Companies know who their suppliers are, but not their suppliers' suppliers. This makes it difficult for companies to manage many types of risks including supply chain disruptions, brand and reputation risks such as modern-day slavery in the supply chain, or carbon footprint implications and risks relating to regulatory compliance.
Versed AI’s technology uses state-of-the-art natural language processing (NLP) techniques to identify supply chain intelligence, including buyer-supplier relationships, products and services, and manufacturing locations.
Versed AI’s has three priorities for the next year. It plans to build a client interface as a basis for its SaaS platform, improve the size of its knowledge graph of supply chain relationships by adding new data sources, and increase the number of data points, such as manufacturing locations and addresses.
Supply chain disruptions are hugely costly to companies. A report by McKinsey (August 2018) estimates that over the course of a decade companies can expect to lose 42% of a year’s net earnings to supply chain disruptions. In the corporate world, 81% lack good supply chain visibility, and it is an even a larger problem for small- and medium-sized companies. Versed AI seeks to take full advantage of this huge commercial opportunity.
The next generation of chemotherapies will target cancer cells more effectively than many current chemotherapies, which can cause unwanted side effects by attacking both normal and cancer cells.
Femtogenix is an established drug discovery startup specialising in the development of payloads - one of three key components in a group of targeted chemotherapies known as antibody-drug conjugates (ADCs).
Payloads are molecules that are toxic to living cells and kill cancer cells. When combined with antibodies to target cancer cells, and a linker to bring all these molecules together, it creates a highly effective, targeted cancer treatment that is less likely to cause side effects.
Femtogenix’s discovery platform uses computational chemistry and state-of-the-art synthetic chemistry methodologies to both design and synthesise payload molecules that can bind to DNA and effectively kill cancer cells at low concentrations.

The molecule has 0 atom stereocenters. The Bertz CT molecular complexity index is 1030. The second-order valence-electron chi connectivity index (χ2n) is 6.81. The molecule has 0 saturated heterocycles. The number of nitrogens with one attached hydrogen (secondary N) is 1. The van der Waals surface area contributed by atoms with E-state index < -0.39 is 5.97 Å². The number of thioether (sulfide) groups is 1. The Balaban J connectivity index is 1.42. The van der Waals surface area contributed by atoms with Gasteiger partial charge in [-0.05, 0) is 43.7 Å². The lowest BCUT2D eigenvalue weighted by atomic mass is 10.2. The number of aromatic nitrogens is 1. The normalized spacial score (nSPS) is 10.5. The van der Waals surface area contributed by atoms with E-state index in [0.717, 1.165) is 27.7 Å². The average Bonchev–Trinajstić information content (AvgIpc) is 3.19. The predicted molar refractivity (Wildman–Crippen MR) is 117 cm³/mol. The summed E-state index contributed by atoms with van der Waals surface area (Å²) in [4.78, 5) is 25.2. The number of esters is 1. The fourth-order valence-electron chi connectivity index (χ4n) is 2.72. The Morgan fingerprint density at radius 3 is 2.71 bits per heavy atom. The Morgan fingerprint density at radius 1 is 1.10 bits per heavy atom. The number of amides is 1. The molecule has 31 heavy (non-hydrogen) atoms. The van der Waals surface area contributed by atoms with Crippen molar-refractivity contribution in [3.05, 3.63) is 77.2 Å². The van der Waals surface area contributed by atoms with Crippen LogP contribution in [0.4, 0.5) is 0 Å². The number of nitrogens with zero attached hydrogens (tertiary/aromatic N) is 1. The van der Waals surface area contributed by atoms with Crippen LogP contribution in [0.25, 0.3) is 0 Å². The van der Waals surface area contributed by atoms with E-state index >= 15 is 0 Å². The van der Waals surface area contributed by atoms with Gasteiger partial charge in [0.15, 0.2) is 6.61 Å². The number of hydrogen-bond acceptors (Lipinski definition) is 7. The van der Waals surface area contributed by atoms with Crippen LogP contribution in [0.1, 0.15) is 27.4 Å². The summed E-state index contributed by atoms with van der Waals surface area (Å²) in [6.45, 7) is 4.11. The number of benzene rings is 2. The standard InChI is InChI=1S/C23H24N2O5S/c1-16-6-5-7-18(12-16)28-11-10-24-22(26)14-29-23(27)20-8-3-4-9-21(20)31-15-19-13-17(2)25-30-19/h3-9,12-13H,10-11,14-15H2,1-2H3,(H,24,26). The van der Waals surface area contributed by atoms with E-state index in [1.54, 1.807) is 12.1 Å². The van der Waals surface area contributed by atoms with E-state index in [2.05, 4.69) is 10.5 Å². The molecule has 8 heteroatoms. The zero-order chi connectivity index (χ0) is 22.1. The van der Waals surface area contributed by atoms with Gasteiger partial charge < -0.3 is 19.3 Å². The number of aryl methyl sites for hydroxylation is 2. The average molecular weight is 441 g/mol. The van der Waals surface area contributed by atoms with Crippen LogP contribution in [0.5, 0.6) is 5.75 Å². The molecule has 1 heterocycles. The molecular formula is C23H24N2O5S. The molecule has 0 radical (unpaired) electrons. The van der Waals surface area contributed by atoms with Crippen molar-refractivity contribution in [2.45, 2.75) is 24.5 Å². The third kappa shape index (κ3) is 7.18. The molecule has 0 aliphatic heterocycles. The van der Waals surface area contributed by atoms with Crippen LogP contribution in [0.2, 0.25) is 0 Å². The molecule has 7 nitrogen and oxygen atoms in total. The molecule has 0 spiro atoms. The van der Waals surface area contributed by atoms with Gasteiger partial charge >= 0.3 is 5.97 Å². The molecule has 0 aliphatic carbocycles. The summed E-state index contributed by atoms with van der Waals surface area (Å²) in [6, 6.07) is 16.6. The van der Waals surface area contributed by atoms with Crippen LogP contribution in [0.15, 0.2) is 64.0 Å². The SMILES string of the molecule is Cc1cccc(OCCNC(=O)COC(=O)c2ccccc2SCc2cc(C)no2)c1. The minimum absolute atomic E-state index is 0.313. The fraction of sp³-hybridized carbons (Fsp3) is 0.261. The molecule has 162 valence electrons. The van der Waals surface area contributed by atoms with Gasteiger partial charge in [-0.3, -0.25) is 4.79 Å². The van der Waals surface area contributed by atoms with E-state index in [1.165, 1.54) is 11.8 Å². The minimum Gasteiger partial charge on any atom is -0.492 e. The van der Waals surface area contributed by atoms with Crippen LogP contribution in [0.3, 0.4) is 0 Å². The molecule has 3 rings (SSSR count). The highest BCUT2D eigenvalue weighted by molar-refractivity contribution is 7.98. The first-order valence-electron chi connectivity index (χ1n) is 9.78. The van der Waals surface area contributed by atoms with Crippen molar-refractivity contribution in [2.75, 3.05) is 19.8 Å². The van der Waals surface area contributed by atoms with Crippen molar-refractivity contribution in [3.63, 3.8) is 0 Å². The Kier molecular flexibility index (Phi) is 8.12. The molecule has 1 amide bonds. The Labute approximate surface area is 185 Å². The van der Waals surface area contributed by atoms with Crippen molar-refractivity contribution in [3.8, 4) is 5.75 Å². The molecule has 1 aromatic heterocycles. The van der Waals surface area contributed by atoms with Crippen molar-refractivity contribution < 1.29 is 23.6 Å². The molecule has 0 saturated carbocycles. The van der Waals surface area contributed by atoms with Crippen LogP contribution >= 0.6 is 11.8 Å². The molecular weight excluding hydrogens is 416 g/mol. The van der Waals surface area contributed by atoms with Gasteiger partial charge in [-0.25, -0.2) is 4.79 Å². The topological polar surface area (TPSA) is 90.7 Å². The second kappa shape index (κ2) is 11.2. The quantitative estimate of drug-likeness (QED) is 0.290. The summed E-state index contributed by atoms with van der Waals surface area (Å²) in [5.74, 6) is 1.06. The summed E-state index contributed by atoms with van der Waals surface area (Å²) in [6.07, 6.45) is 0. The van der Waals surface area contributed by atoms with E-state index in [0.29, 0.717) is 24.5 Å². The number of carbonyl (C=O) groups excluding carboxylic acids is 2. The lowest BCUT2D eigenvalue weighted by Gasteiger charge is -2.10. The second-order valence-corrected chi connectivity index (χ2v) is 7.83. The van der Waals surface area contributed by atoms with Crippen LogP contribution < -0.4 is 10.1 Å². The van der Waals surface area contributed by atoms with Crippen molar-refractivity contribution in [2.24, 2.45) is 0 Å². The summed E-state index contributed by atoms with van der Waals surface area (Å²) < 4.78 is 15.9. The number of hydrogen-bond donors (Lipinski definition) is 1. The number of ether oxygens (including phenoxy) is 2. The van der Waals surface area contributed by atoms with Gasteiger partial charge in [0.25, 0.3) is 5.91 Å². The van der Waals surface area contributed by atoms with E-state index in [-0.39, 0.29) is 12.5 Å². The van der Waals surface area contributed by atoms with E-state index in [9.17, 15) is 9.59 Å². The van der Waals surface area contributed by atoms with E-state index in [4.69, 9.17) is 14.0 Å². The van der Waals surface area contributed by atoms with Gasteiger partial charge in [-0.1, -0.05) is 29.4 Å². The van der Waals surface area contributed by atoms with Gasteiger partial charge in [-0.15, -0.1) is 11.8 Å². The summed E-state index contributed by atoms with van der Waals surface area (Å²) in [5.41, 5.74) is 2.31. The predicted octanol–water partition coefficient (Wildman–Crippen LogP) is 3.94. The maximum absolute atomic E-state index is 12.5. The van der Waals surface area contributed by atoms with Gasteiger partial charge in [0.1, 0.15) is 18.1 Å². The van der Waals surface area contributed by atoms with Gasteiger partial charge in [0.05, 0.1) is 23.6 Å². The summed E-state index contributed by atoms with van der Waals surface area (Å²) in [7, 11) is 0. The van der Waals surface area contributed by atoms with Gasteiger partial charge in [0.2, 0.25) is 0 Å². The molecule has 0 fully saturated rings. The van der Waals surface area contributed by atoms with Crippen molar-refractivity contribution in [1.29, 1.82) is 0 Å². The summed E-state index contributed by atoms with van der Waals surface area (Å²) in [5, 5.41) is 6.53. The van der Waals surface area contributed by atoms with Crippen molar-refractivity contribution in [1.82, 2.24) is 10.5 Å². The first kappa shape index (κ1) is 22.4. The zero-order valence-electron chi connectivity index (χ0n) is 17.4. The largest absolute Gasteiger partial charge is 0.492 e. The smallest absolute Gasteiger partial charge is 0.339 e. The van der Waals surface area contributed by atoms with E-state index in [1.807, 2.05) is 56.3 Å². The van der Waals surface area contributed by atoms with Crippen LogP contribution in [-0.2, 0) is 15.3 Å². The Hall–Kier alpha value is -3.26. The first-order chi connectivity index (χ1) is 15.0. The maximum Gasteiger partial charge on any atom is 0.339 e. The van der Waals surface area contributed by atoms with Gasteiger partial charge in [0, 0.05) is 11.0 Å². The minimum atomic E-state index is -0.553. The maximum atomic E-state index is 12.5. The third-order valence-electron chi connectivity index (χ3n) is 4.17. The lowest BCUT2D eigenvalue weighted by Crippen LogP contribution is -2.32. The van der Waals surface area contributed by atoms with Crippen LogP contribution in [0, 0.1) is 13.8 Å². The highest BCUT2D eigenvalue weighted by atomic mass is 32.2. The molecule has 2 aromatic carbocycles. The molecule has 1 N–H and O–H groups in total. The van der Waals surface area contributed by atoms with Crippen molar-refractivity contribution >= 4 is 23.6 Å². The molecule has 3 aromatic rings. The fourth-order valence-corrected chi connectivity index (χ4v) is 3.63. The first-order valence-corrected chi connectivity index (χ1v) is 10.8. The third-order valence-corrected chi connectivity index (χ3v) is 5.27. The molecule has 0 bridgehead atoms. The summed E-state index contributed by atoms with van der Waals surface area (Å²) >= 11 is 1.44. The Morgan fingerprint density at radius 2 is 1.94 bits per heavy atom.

Paul Jackson co-founded the company and helps lead its scientific and commercial strategy as it refines its core technology. With support from the SME Leaders Programme, Paul aims to learn from a network of entrepreneurs and strengthen his leadership skills as the company expands and establishes its technology to support the development of ADCs in this rapidly growing field.
Cambridge Mechatronics Limited (CML) licenses its proprietary form of smart metal technology, called shape memory alloy (SMA), to electronics manufacturers. CML uses this material to design and develop miniature motors, also known as actuators, across a range of products.
The company’s actuators, moved by wires thinner than human hair, are particularly suited to applications that require high levels of precision and force. Some of its most significant sales are for use in smartphones where they are incorporated into cameras enabling autofocus and image-stabilisation functions.
James Howarth, as Engineering Director at CML, is in charge of a team of 40. He is responsible for delivering the company’s two leading products: integrated image stabilisation and autofocus, as well as independent image stabilisation. James became an SME Leader in 2019 and credits the programme with refining his communications skills. He says it has given him confidence to take a key role in commercial discussions as well as helping in his strategic thinking.
CML has established relationships with major corporations across international supply chains. The company's licensees have shipped millions of SMA-based camera actuators into smartphones, wearables and drones. CML is now developing technology for further applications in haptics, facial recognition and augmented reality.
What makes us different is the Academy’s Fellows and our wider Mentor network – an unrivalled community of the UK’s most successful industry leaders, technology experts and entrepreneurs. Find out more about our Mentors and their areas of expertise.
Former Inaugural Chair of the Enterprise Committee and a long-standing Academy Fellow, Ian Shott CBE FREng has played a prominent role in establishing the Enterprise Hub. His track record of helping businesses in the engineering and life science sectors transform their approach and improve their vision, ambition, business models and enterprise value is an invaluable resource.
Ian is the Founder and former Executive Chair of contract pharmaceutical development and manufacturing company ARCINOVA, which he sold to Quotient Sciences in February 2021 and continues as Senior Advisor to the board. Ian is also the Managing Director at investment and advisory firm Shott Trinova. Prior to his specialist investment work at Shott Trinova, Ian was the founder and CEO of Excelsyn, which was sold to an American multinational in 2010. Earlier in his career he held numerous senior executive positions at multinational life science companies across the globe.